With the release of "Look of Love; The very best of ABC" the group celebrate their return to the recording studio and to high-publicity performance, galvanised by some gorgeous new songs and a series of stadium dates with Robbie Williams.
What will Robbie Williams make of Martin? His sly northern wit and subversive intelligence, pop flamboyance and rock swagger, gold lame and lyrics that deal with treachery and regret. Robbie's no fool. He recognises the perfect mixture of ecstasy and sorrow,club usability and pop accessibility, when it falls in his lap.
ABC are one of those groups who come along once a decade to effect a paradigm shift in the way music is heard and made, one of those groups who move the music forward, alert us to the possibilities of strange combinations, employ radical ideas yet never confuse arrogance with ambition.
If tomorrow a bunch of white northern students decided to form a band inspired not by the integrated-to-the-point-of-invisibility Beatles-Kinks-Stones but instead by the collective irrationality and transcendent imaginations of Aphex Twin, N*E*R*D and The Beta Band, you'd still only be halfway towards understanding just how fundamental a break with tradition ABC effected in that period between punk and Madchester/grunge. Imagine a band from the alternative/indie sector whose idea of a dream version of pop music includes the metallic foreboding of Iggy Pop circa 'The Idiot' and the symphonic magnificence of Earth Wind & Fire circa 'I Am'; imagine the savagery of The Sex Pistols barely concealed beneath the surface of a Chic sophistication. ABC were (are) that band. They took that idea and they made it happen. Across the hit parades of several continents
This is why ABC were praised to the skies in the eighties and it is why they are still loved tovthis day. It is not a question of nostalgia, it is a matter of contemporary urgency. ABC are no museum piece; they are an object lesson in how to avoid the obvious. They should be on the curriculum.
Meanwhile, their recordings are national treasures. First, now and forever, was 'The Lexicon Of Love' (1982), not just a sensational debut but one of the greatest albums ever made, with its brass constructions and guitar ravishments, Anne Dudley's shivers of strings and Trevor Horn's epic bombast transforming the drum beats into epochal bomb blasts. The self-immolating exercise in hard rock style/ anti-style that was 'Beauty Stab' (1983) came next, and to suggest that it caused less delight than dismay on its release would be the understatement of the century.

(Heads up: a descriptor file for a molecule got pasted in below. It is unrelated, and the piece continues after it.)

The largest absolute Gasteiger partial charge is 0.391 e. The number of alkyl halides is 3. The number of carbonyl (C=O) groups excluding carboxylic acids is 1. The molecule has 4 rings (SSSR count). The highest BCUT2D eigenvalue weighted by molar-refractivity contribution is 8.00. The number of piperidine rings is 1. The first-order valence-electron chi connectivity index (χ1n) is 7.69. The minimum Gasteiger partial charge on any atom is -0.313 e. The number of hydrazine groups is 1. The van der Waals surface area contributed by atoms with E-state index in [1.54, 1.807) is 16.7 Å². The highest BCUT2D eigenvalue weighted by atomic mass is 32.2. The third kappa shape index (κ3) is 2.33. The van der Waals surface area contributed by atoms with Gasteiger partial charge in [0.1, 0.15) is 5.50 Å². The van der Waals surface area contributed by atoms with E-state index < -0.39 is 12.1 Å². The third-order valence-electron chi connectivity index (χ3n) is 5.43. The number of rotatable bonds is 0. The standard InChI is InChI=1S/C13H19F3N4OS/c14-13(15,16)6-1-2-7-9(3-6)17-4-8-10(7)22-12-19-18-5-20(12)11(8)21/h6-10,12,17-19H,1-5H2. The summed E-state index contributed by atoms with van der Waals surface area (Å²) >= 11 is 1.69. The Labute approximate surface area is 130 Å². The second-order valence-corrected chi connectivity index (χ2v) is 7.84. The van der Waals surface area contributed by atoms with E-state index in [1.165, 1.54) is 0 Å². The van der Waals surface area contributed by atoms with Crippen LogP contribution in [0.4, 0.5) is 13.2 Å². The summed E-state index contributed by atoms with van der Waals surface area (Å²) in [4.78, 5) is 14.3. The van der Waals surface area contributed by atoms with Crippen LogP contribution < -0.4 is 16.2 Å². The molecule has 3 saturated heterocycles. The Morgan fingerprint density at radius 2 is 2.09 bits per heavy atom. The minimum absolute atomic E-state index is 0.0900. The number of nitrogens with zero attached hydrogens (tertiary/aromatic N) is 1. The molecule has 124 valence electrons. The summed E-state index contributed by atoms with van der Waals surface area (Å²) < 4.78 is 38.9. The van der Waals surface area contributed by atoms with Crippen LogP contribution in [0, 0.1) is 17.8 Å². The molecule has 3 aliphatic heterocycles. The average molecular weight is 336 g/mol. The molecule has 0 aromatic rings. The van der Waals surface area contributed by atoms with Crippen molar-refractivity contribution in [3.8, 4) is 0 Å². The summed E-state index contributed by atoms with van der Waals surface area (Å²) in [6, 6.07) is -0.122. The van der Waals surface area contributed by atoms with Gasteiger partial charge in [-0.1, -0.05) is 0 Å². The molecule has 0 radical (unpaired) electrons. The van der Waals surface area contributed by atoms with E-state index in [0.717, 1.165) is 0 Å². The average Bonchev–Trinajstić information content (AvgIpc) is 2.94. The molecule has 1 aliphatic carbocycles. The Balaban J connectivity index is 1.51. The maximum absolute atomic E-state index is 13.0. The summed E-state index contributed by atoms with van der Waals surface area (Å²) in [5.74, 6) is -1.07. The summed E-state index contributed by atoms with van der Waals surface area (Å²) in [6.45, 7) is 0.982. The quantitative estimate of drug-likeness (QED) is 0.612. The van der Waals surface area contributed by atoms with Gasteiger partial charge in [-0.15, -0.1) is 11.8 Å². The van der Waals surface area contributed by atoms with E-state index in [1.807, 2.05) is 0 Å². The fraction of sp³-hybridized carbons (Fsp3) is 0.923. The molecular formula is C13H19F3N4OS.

Third LP 'How To Be A Zillionaire' (1985) surfed the wave of innovation in the area of electronic rhythms and came in cartoon colours. The shiny neo-soul of 'Alphabet City' (1987) positioned ABC, musically and ideologically if not alphabetically, somewhere between Motown and ZTT, Philly and Ze. Phase V of ABC gave us 'Up' (1989) and 'Abracadabra' (1991), energised by the then-vibrant house scene, stealing moves from Chicago just as those dudes stole from ABC and their electro-funk peers. 'Skyscraping' (1997) might have provided a fine coda to the ABC story if only Martin Fry didn't have behind that famous blonde fringe of his a brainload of new songs and new ideas.
"We toured with Culture Club and The Human League," says Fry, recalling ABC's recent arena dates with those other masters of synthetic-romantic dance, explaining just where the hell he's been of late. "I was onstage at Wembley Arena, standing next to Phil Oakey and Boy George, people with a past. For years, I was terrified of the past, but seeing the audience . . . I realised the importance of a lot of those ABC songs." For a few seconds, he felt "surprised at how many people turned up." Then, a satori, a moment of enlightenment. He knew what he had to do.
So he made a programme, "From Punk To Live Aid", for Radio 2 in which he paid his respects to Depeche Mode and Soft Cell and played Japan's "Ghosts" and Talk Talk's "Life's What You Make It", if only to demonstrate the period's essential shift in attitude and prove "it wasn't all about Kajagoogoo and funny haircuts". And he answered a call from Robbie Williams, the biggest pop star in Britain, inviting ABC to support him on tour. "I looked in the diary and said I was free," he says. Joking apart, Fry admits: "It's a real accolade, an honour to perform in front of hundreds of thousands of people in some of the biggest stadiums in the country."
On a roll, he wrote two new songs: "Peace And Tranquility" (formerly "Pocket Divinity") and "Blame", his finest compositions since the glory days. He oversaw this ABC retrospective ('The Look Of Love: The Very Best Of ABC'). Finally, he got a new suit from William Hunt of Savile Row - not gold lame; platinum
Now Martin Fry's time has come - again. "People are yearning for flamboyance," he considers. "If they want that, they call me. That's what I do. I've got to walk it like I talk it. I'm confident about what ABC achieved, that I defined something. That's why I want to keep making records. That and the fact that I haven't yet written my 'Endless Sea' or 'My Way'. "The key," says Martin Fry, "is to keep developing. I'm not glued to the past. I'm looking forward. And I'm really looking forward to all this. It's going to be a gas."